In other words these guys weren’t just left to randomly pick up whatever they fancied in the hope that it would give them the nutrients they needed, they in fact ingested a prescribed amount of macronutrients that was designed to help them recover effectively.
Ultimately it seems that the point that the researchers were probably trying to make was that it’s getting the ratio and amounts of fluids, easily digestible carbs, proteins and fats into the body post-exercise that actually matters most of all, not exactly where these building blocks come from.
By showing that this can be achieved with cheap, widely available foods that are not marketed as sports specific products, they were just providing a bit of a reality check to counterbalance some of the over-hyped marketing BS that has sadly become part and parcel of the sports nutrition game these days, and for that they should get a big thumbs up.
In all of my years of training and competing, I’ve used all manner of foods and drinks to try to maintain and boost my performance. I’ve done a lot of races surviving solely on manufactured sports nutrition products, but also done weeks of hard training in remote places like Nepal eating only whatever local, largely natural foods that were available.
In recent years I’ve also completed quite a few long endurance events like the multi-day Transalpine trail run and the Devizes to Westminster Canoe race whilst eating and drinking a mixture of both ’normal’ foods and sports products. Reading the study made me consider what drives my decisions around the types of foods and drinks I use at different times, and how successful the various approaches have been.
Essentially I think I’ve found that, for me, there are pros and cons to using both sports nutrition products and real foods that make them more or less suitable for different situations…
The pros of using sports nutrition products
- They can contain accurately measured ‘doses’ - or combinations of nutrients - designed to fulfil a very specific need before, during or after an activity.
- They’re very consistent in composition and nutritional values (e.g. a bar purchased from a local store will be identical in composition to a bar of the same brand handed out during a race)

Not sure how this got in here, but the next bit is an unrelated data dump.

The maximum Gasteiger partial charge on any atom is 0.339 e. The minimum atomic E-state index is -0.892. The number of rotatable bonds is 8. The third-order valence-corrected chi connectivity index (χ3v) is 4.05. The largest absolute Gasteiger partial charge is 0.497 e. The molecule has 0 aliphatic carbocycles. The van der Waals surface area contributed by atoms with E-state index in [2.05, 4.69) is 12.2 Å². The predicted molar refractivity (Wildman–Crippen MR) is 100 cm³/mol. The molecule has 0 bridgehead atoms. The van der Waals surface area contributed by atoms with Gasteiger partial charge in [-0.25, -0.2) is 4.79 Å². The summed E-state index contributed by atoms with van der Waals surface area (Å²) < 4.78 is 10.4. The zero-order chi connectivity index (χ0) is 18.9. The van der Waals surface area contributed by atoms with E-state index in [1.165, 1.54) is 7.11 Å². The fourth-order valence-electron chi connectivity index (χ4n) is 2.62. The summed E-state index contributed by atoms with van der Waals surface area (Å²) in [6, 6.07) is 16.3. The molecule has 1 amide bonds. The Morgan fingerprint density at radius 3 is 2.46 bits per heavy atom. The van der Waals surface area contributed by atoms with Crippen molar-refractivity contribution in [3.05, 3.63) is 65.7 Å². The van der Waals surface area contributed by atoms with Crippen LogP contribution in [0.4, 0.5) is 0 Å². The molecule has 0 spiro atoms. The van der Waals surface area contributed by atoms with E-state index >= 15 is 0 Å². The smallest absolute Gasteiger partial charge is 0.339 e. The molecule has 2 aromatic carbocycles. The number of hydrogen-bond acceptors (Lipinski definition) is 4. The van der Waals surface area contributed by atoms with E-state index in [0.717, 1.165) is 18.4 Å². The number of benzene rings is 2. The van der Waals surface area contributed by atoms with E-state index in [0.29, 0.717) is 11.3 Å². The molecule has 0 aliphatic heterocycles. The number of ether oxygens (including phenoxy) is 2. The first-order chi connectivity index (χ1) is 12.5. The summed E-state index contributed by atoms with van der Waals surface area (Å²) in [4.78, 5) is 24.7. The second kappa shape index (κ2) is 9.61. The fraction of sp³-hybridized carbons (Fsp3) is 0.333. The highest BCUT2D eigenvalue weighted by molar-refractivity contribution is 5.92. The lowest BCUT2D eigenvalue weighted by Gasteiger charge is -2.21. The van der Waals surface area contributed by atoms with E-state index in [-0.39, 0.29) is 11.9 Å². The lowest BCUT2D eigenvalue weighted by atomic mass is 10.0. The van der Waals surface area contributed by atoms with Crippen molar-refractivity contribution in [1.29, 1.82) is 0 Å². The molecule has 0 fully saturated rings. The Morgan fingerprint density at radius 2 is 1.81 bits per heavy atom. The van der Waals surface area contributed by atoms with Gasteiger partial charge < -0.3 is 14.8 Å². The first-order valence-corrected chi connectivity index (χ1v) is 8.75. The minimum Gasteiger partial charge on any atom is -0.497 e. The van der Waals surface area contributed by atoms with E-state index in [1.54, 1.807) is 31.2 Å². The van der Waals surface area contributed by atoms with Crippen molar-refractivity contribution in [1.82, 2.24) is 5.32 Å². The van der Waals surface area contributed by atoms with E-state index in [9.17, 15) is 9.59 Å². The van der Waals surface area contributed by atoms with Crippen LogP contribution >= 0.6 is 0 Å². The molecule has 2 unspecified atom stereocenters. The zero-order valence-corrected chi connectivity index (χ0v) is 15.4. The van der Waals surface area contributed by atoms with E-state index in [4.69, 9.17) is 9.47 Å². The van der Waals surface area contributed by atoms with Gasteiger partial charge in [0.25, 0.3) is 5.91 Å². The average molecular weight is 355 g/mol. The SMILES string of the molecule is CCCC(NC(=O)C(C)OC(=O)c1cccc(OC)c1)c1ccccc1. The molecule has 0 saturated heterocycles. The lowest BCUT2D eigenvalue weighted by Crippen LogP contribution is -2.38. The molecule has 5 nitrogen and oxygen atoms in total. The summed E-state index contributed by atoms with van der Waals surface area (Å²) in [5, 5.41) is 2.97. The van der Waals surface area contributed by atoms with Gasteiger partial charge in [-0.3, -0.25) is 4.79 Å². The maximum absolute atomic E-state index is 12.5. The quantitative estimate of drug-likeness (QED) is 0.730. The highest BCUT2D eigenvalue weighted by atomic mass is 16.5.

- They can be easily consumed and digested, with a pretty low risk of GI distress when you’re working at high intensities
- They’re generally compact, portable and packaged for consumption ‘on the go’
- They have minimal requirements for preparation or storage and long shelf life.
- They can contain measured doses of proven ergogenic compounds known to be good in certain situations (e.g. caffeine, nitrates, creatine etc) in concentrated and palatable formats
The cons of using sports nutrition products
- They sometimes contain a lot of synthetic ingredients
- They often lack micro/phytonutrients, minerals and other hidden compounds essential for good overall health
- They can cause GI issues if they’re used too frequently, or in super long/multi-day events
The pros of using real foods and drinks
- They’re fundamentally what our bodies are ‘designed’ to eat and drink (assuming they’re in a reasonably natural format)
- They often contain a high percentage of water
- They can contain a wide range of micro and phytonutrients, vitamins and minerals essential for good health
- They’re often more satisfying to eat and drink, especially over very extended periods
- They can contain lots of fibre and other important organic matter
The cons of using real foods and drinks
- They’re not always consistent in their composition and nutritional values (i.e. a small, very ripe banana has a very different nutritional profile to a large, unripe one)
- It can be difficult to understand the exact nutritional values that an individual serving contains
- They’re not always simple to store, prepare, transport or consume ‘on the go’